Tuesday, 24 March 2015

Capital Celluloid 2015 - Day 99: Thu Apr 9

No1: The Samurai (Kleinert, 2014): Prince Charles Cinema,  9pm

This is a Duke Mitchell Film Club presentation. Here is their introduction:

One of The Duke"s favourite titles from last year, "The Samurai" is about to hit DVD on 13th April so we thought what better way to celebrate its" release than holding a special screening? For those unaware "The Samurai" is a sexually-warped horror film with exquisite moments of pure madness.

On the edge of a dark forest, where the fear of wolves prevents locals from straying too far from home, a young police officer, Jakob receives a package addressed to the ‘Lone Wolf’. As the night shift starts a mysterious caller claims the package belongs to him. Venturing out alone, Jakob unknowingly delivers a samurai sword to a wild-eyed man in a wedding dress, who entices him to participate in a bloody crusade through the village. 

In true Duke Mitchell fashion just showing the film will never be enough: so not only do we have the brilliant and multi-talented director of the film Till Kleinert flying to London for an introduction but we"ve also put together a special, one-time-only pre-show where you"ll be able to watch Till"s favourite trailers, win some freebies and see mind-blowing oddities. We"ll also follow the screening of the film with an extended Q & A as well as the opportunity to get copies of the film early and get them signed!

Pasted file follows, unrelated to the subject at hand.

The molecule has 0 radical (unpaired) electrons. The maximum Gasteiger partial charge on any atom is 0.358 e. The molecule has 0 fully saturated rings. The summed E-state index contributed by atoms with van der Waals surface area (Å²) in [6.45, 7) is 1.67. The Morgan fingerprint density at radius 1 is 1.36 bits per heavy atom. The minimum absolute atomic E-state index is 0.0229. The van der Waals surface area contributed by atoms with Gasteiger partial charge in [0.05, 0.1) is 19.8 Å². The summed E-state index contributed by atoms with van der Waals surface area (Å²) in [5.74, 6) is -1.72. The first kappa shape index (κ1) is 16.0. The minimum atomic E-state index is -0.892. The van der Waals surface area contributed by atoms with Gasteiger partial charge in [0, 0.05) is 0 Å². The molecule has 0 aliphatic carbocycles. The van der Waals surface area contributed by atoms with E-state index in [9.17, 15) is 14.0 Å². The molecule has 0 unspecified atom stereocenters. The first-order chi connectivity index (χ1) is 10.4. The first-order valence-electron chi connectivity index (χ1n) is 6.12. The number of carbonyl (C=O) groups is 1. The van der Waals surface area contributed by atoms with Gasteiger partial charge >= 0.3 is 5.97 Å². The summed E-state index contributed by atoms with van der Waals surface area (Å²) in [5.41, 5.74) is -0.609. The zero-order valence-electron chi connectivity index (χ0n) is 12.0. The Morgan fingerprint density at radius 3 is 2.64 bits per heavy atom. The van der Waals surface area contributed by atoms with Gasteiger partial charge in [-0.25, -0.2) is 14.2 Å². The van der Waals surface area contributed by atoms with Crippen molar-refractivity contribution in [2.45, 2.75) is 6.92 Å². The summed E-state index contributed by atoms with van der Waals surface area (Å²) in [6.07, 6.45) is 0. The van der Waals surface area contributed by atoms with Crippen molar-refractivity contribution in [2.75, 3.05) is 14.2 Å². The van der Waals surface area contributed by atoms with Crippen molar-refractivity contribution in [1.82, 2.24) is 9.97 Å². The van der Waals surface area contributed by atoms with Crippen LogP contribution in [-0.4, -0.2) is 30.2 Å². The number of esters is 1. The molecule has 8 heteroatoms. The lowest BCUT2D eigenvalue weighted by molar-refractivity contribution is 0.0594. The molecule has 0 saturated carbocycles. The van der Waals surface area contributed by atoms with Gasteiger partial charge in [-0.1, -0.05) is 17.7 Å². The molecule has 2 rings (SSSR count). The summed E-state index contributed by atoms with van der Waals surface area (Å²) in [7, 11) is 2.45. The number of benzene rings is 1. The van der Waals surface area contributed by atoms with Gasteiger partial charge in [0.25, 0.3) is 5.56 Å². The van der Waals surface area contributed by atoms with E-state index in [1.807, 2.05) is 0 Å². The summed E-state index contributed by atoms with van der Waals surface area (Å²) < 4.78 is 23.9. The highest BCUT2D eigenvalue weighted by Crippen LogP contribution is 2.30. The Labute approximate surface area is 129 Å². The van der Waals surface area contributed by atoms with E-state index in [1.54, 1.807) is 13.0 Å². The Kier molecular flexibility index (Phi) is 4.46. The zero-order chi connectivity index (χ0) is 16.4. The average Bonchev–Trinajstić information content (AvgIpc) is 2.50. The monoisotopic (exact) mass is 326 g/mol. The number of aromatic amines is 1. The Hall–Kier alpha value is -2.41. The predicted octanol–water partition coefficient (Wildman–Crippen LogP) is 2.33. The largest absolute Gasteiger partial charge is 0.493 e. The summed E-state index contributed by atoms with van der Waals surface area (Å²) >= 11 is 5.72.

So make sure you put 9th April in your calendar and get ready to spend an evening of warped fun with "The Samurai" and Duke himself! 

Here and above is the trailer.


No2: Altman (Mann, 2014): BFI Southbank, Studio, 6.40pm

Here is the BFI Southbank introduction to tonight's screening:
Innovative, influential, independent, the late Robert Altman ranks among the greatest of American filmmakers. Ron Mann’s documentary uses extensive footage of its wittily articulate subject in conversation, home movies or on location, alongside contributions from actors and other collaborators, to explore what was so special about films like The Long Goodbye, Nashville, The Player, Gosford Park and other cinematic gems.

Chicago Reader review:
Produced for the Movie Channel, this documentary by Ron Mann (Tales of the Rat Fink) delivers a breezy, insubstantial survey of Robert Altman's long career, from his early years shooting industrials in his native Kansas City, Missouri, to his lifetime achievement award at the 2006 Oscars. Mann punctuates the fast-moving filmography with close-ups of familiar Altman players (Lily Tomlin, Elliott Gould, Sally Kellerman, Lyle Lovett, Michael Murphy) pithily defining the term Altmanesque, though these cameos prove less illuminating than the fond voice-over reminiscences from the director's widow and grown children. Given Mann's cursory treatment of even the landmark films (M*A*S*H, Nashville, Short Cuts, et al), this is most interesting when it explores the least-known periods in Altman's career—his 60s apprenticeship in TV, directing episodes of Combat! and Alfred Hitchcock Presents, or his years in the wilderness between Popeye (1980) and The Player (1992). 
JR Jones

Here (and above) is the trailer.

No comments: